I became aware of the existence of a constitution argument against the regulatory regime several years ago, that had been prepared by leading constitutional lawyers, and agreed to stand as the plaintiff in this case. Before bringing the case, we raised these questions with the Reserve Bank, which quickly dropped exchange controls for non-residents and asked us to drop the case. But this case is about allowing people not to emigrate, while still building investments and businesses. One should not have to leave the country of your birth, or your adopted home, in order to work in a modern fashion.
TechCentral: I imagine the South African government is worried about a massive outflow of money — and a potential run on the currency — if the controls are removed. Is this fear justified in your view?
Shuttleworth: There are two key economic issues: the value of the rand, and the flow of capital.
Today, the rand is a very volatile currency, precisely because everybody other than South African residents can trade freely in it. And they do — the rand has often been the world’s most heavily traded emerging market currency, precisely because it is used by global markets as a proxy for the broader category.
Such trading on the currency purely for speculative purposes, as a hedge or a market position, is the most volatile trading because it is not related to real underlying investments. By contrast, allowing a South African to buy a real business somewhere in the world, or setup a real office somewhere in the world, is not going to drive volatility, because those decisions are taken carefully and slowly by investors using their own money.
So, from a volatility perspective, the rand is as vulnerable today as it ever could be. Exchange controls don’t stop wild swings in the value of the rand, they just stop South African residents from participating easily in global business at a small scale.
As for the flow of capital, it’s reasonable to expect bi-directional flows in a globalised economy. The question is what South Africa does to attract inflows that drive real economic growth and job creation (as opposed to purely financial trade in the rand). Restricting the personal choices of South Africans, and subjecting them to a process which is inscrutable, does little to address the flow of capital either way. As a matter of principle, if somebody does wish to leave, that is a difficult choice which it is only fair to allow them to make. More pragmatically, it’s important for South Africa to be a place to which emigrants wish to return, and ensuring their freedom to move is a good way to assure them of the value of returning.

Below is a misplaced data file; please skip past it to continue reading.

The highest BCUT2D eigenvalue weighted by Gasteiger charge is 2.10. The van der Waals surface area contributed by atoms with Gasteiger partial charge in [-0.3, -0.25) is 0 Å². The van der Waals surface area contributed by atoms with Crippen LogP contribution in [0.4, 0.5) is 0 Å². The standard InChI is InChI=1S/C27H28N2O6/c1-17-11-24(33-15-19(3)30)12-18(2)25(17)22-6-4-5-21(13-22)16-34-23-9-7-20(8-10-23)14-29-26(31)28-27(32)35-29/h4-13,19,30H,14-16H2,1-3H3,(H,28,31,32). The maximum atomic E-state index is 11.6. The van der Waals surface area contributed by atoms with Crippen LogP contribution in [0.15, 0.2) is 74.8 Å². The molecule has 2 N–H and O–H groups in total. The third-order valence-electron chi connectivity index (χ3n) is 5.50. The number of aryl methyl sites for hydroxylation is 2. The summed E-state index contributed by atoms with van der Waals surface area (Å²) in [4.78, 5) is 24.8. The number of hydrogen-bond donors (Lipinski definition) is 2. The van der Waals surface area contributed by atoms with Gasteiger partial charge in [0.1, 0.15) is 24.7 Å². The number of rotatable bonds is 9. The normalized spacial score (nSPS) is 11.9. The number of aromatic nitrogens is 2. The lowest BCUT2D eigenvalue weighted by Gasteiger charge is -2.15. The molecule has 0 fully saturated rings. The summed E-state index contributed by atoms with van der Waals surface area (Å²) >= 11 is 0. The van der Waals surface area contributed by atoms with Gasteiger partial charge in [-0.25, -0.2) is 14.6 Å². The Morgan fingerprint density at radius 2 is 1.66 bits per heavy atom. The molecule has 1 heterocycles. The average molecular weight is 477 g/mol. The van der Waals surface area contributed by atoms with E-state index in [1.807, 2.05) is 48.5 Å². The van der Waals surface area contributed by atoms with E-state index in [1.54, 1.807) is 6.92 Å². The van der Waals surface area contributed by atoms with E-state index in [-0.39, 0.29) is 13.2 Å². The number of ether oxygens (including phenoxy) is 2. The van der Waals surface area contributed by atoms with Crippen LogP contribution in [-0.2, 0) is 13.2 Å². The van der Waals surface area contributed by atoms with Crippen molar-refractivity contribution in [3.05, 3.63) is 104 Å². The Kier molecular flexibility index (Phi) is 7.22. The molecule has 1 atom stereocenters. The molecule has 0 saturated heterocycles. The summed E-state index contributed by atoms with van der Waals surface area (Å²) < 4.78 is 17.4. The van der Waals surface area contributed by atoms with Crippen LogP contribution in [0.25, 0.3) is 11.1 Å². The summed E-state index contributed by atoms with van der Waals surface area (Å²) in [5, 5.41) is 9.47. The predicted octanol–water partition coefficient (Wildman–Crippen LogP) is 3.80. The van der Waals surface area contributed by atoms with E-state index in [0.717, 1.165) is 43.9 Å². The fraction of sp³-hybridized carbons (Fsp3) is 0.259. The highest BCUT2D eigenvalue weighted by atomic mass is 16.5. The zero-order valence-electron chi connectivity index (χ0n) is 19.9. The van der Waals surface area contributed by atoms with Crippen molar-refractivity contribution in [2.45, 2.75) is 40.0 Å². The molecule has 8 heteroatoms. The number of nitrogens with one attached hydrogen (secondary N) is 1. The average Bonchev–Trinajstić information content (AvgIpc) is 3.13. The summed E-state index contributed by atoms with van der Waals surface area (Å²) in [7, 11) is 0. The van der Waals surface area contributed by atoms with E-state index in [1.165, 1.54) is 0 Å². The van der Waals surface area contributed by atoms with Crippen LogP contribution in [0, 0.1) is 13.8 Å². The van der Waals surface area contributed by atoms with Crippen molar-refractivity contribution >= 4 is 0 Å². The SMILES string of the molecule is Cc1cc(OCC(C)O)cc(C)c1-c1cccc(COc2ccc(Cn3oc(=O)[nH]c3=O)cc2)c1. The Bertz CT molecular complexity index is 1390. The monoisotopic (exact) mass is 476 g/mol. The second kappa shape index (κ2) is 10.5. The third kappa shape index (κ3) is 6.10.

TechCentral: How have exchange controls affected you directly in terms of both your ability to move money around and invest it and your decision to live in the UK rather than South Africa?
Shuttleworth: If a South African resident wishes to setup a project like Ubuntu, or invest in a fund that targets Africa, as I have done, you need to apply to the Reserve Bank. But the Reserve Bank will not deal with you directly; you have to apply to its authorised dealer. In each case, you have no ability to predict a result. Timelines, which are notionally assured by legislation and regulation, are entirely unpredictable. If you happen to be fortunate and well known or well connected, someone from the Reserve Bank will probably engage with you, but that is not a transparent or fair process to everyday residents.
The folks who manage this process at the Reserve Bank mean well. However, they are effectively setup to fail: they are called on to make investment decisions (“Should we let this person invest in that opportunity?”) in a range of fields for which they have no realistic basis for making a decision.
Nobody else should have to make the same choice: stay in South Africa and limit the scope of your entrepreneurship to South Africa, or move away and be able to build modern, connected operations